The Unacknowledged Longing

I’m in the process of reading a great deal of writings by Margaret Sanger in an effort to understand the mind that went into the formation of one of the most diabolical organizations in America today, that of Planned Parenthood. Tonight I spent a good amount of time reading The Pivot of Civilization. (Lots to wade through there!!)

What I am learning as I read her writings is that beneath her many delusions, what she really longed for, though she did not know it, was what we as believers long for and what scripture calls New Creation. In her heart she knew that something whole, something perfect, something unmarked by the pox of human suffering and evil, was “out there.” She just had all the wrong ideas about how to get there. Socialism, eugenics, birth control and personal empowerment were her saviors of choice. But beneath and behind the harsh callousness and merciless scorn, what she really wanted was Kingdom Come.

Sanger looked with derision upon the “unfit” in a blind frustrated attempt to explain and fix the problem of evil, the problem of fallen bodies and minds, the problem of poverty and excessive cycles of oppression. And she looked upon it all without acknowledging God, the created order or sin. Beneath her misguided assessments as to the origins of these problems she sought the eradication of chaos, disorder, poverty, oppression and all evils and social ills (never mind that her solutions were their own ills!) Hidden in the curves and shadows of these desires one can find the shadowy figure of a deep yearning to see heaven come down, beauty and order restored, humanity to be fully and more gloriously human (we would say, more gloriously and perfectly reflecting the image of God), women to actually be fruitful in mind as much as body, to love motherhood, to do good to the world around them, for men and women to mutually esteem each other, rather than being locked in dueling enslavements.

I’m not suggesting she was a soft hearted woman at all. But as I read her rants and her frustration, she wanted the broken fixed.

Listen to how she inadvertently longs for Eden.

Nevertheless it would be wrong to shut our eyes to the vision of a world of free men and women, a world which would more closely resemble a garden than the present jungle of chaotic conflicts and fears. One of the greatest dangers of social idealists, to all of us who hope to make a better world, is to seek refuge in highly colored fantasies of the future rather than to face and combat the bitter and evil realities which to-day on all sides confront us. I believe that the reader of my preceding chapters will not accuse me of shirking these realities; indeed, he may think that I have overemphasized the great biological problems of defect, delinquency and bad breeding. It is in the hope that others too may glimpse my vision of a world regenerated that I submit the following suggestions. They are based on the belief that we must seek individual and racial health not by great political or social reconstruction, but, turning to a recognition of our own inherent powers and development, by the release of our inner energies. It is thus that all of us can best aid in making of this world, instead of a vale of tears, a garden.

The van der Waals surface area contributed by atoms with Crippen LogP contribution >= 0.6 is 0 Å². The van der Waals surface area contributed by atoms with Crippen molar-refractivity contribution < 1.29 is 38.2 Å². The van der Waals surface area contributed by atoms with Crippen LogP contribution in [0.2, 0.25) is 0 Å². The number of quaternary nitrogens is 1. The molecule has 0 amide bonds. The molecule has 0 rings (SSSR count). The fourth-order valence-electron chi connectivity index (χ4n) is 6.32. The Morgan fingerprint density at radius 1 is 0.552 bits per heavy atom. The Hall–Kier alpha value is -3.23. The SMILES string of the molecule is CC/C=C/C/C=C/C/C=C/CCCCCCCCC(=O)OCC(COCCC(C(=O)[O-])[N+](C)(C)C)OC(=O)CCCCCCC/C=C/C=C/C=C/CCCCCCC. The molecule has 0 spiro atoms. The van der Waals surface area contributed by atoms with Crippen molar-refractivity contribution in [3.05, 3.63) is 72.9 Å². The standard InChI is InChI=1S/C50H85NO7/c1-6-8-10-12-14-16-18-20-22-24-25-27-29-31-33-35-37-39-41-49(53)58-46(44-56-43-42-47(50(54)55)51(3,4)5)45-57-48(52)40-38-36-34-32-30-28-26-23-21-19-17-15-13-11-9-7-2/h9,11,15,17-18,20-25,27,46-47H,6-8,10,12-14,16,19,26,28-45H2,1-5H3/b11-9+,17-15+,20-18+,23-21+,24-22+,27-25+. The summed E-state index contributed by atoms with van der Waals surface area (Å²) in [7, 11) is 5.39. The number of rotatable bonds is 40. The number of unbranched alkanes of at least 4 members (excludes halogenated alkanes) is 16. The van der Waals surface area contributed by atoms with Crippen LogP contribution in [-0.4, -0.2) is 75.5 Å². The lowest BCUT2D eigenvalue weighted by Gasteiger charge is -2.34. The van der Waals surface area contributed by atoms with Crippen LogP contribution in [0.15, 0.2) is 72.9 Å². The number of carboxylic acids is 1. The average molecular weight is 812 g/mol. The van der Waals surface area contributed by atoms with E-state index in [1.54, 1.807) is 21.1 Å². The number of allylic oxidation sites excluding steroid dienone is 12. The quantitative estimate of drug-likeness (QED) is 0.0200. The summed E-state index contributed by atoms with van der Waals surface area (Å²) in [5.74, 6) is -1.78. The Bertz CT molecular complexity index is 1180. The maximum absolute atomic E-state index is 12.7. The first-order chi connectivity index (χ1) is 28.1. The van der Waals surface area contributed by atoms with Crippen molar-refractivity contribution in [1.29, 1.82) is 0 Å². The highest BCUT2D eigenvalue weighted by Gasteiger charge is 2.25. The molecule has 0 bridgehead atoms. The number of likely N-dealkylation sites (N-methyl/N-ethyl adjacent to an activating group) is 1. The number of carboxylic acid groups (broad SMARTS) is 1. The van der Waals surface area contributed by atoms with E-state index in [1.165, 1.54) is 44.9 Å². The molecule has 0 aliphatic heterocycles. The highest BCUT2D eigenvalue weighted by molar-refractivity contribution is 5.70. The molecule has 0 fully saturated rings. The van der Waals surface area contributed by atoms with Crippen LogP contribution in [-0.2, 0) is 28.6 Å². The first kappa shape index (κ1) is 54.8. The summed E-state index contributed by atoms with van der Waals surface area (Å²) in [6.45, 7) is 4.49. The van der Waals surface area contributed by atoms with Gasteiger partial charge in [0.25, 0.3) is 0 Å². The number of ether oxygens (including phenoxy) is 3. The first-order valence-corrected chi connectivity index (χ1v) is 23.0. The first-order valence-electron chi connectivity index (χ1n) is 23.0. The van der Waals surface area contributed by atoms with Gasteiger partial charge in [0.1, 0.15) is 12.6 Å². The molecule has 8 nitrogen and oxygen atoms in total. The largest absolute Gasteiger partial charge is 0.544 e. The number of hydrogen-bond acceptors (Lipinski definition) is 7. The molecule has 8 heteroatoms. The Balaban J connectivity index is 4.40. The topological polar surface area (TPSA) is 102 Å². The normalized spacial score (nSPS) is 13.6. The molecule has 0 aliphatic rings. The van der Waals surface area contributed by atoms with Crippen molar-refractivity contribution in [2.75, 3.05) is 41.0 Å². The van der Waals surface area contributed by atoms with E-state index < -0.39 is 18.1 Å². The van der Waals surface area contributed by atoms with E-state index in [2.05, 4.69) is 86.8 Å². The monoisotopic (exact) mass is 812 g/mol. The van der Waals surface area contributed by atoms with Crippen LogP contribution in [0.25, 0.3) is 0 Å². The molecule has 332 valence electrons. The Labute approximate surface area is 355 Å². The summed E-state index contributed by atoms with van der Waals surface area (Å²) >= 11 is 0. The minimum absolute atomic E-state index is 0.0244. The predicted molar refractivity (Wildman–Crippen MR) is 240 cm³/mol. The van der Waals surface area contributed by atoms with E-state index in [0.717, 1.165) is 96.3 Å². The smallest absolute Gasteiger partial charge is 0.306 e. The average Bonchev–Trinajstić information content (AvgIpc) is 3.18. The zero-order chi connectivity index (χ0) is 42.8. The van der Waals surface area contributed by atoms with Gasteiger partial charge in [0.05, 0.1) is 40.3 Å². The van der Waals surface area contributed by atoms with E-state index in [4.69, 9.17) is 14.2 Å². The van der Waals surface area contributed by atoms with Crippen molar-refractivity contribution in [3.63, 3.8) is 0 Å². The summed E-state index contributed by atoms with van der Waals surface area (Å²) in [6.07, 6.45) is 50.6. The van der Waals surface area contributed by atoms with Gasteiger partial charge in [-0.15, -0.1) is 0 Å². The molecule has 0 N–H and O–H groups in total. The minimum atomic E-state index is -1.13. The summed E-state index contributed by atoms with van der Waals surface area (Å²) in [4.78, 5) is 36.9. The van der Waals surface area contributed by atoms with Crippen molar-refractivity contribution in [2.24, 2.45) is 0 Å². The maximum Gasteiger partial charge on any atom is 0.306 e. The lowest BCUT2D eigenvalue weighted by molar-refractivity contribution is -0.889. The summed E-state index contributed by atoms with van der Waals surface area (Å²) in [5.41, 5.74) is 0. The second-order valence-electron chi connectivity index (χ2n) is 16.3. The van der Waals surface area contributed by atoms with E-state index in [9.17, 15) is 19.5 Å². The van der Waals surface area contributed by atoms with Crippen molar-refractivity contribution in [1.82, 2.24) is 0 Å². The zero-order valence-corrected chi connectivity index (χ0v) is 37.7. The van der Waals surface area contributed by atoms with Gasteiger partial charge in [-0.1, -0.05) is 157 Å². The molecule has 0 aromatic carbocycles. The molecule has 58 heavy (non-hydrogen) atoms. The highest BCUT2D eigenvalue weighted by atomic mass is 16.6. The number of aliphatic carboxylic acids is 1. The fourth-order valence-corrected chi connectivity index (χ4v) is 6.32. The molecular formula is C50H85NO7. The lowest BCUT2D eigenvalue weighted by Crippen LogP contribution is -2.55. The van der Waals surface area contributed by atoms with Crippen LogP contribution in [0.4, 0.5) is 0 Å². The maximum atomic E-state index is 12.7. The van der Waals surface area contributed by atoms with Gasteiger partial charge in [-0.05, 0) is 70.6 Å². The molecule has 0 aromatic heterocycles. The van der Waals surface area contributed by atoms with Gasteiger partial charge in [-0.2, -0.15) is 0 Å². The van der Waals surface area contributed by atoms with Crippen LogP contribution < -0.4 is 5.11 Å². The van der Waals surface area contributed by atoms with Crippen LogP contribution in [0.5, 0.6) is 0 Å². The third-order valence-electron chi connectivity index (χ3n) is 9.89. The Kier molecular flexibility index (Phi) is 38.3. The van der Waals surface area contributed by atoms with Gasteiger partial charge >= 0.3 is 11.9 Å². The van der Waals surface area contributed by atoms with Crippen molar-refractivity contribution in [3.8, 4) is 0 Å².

At one point she talks about how she believes (obviously wrongly) that birth control will help to turn sex into the thing which it is supposed to be and quotes at length a man who gives an eloquent speech to the Birmingham Church Congress. You can hear that she loves what he says (and it’s obviously rare for a churchman to speak so passionately and beautifully about the beauty of sex). It’s interesting because she hates the “animal like” lust of the sensual but evolution is at the heart of her whole worldview. She wants people to feel less repressed and more free to express themselves sexually but she doesn’t want them to be lascivious. In essence, she wants sex elevated to what we understand to be a truly Biblical view of sex in many ways. Of course her view of unrestricted birth control access morphed to unrestricted abortion access, neither of which has obviously served to elevate sex to something of a spiritual expression, to say the very least.

“With the realization of the moral responsibility of women,” writes Havelock Ellis, “the natural relations of life spring back to their due biological adjustment. Motherhood is restored to its natural sacredness….

Moreover, woman shall further assert her power by refusing to remain the passive instrument of sensual self-gratification on the part of men. Birth Control, in philosophy and practice, is the destroyer of that dualism of the old sexual code. It denies that the sole purpose of sexual activity is procreation; it also denies that sex should be reduced to the level of sensual lust, or that woman should permit herself to be the instrument of its satisfaction. In increasing and differentiating her love demands, woman must elevate sex into another sphere, whereby it may subserve and enhance the possibility of individual and human expression. Man will gain in this no less than woman; for in the age-old enslavement of woman he has enslaved himself; and in the liberation of womankind, all of humanity will experience the joys of a new and fuller freedom.